Confused by how to apply 'best practices' for wsl2 and file performance


I’ve been using the HyperV backend on Docker Desktop for a while now because I saw better performance than from wsl2 when I tested running and debugging a Laravel app using it.

I found that acceptable until I moved Laravel to use Vite to build and develop. Vite take can 3 minutes to start inside my containers, so I figured it was time to try working using docker ‘best practices’ to see if that sped things up.

As I understand it, best practice is to keep your source code inside Linux, and not on the host (Windows) OS (where mine currently resides). And make those Linux code files available to your containers.

So I’ve moved my code inside ~/source/ on my default Ubuntu20.04 wsl2 distro. As I think that’s the best place to keep it.

My issue is what’s the best way to make that code available to my docker containers?

Currently in my docker compose file (that I run from Windows) I have a volume defined like this:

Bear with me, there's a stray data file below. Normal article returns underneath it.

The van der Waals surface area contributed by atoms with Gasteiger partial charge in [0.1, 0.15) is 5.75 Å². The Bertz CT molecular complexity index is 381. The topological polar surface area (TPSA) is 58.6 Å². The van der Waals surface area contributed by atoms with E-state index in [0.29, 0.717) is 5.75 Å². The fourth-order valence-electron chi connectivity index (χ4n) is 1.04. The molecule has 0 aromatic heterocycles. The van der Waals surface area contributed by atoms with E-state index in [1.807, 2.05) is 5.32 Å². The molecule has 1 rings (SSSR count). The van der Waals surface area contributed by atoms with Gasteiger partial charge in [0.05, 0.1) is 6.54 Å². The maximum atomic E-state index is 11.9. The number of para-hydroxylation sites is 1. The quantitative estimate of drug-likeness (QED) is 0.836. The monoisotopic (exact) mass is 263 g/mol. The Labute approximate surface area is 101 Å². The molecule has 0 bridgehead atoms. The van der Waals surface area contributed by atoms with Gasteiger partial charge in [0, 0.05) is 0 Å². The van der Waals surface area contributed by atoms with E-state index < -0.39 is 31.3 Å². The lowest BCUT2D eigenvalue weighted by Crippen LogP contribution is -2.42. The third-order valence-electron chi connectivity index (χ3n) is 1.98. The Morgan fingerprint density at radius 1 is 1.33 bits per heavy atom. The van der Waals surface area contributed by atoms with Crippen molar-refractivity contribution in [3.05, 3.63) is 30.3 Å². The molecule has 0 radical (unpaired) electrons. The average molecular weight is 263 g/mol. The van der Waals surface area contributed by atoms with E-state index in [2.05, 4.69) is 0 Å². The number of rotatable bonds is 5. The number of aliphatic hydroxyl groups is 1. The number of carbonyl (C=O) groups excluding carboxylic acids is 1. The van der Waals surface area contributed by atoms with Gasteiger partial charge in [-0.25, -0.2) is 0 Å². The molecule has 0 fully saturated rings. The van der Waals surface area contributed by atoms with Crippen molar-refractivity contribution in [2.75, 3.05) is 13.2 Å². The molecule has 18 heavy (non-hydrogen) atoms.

- '\\wsl.localhost\Ubuntu-20.04\home\wsl_root\source\:/var/www/'

Is this best practice or not?
Will I get the best file system performance doing this? OR should I be changing my working methods to actually run docker compose from within my default linux Distro? Not from windows? And mounting the volume like this?

 - ~/source:/var/www/'

I’ve read the docs and this doesn’t entirely make sense.


You can optimize your workflow depending on your IDE.

For instance if you use VSCode, you can use the WSL extension, which starts a backend service inside the WSL distro, sets the working scope to the WSL2 distribution and only uses VSCode on the Host to render the output.

If you work with IntelliJ, I find it preferable to directly work inside WSL2. Thanks to WSLg the Desktop will be rendered on the Windows host via an automatically established RDP connection. WSLg was backported to Win10 and is available in recent WSL versions (use wsl --update to use the latest version).

Both allows you to work, as if you work on a Linux machine. You can start a terminal inside your IDE and execute commands in your WSL2 distribution directly. If you enable WSL-integration in Docker Desktop for this distribution, you can use all docker commands from inside the distribution. So yes, the recommendation is to use docker compose inside the WSL2 distribution.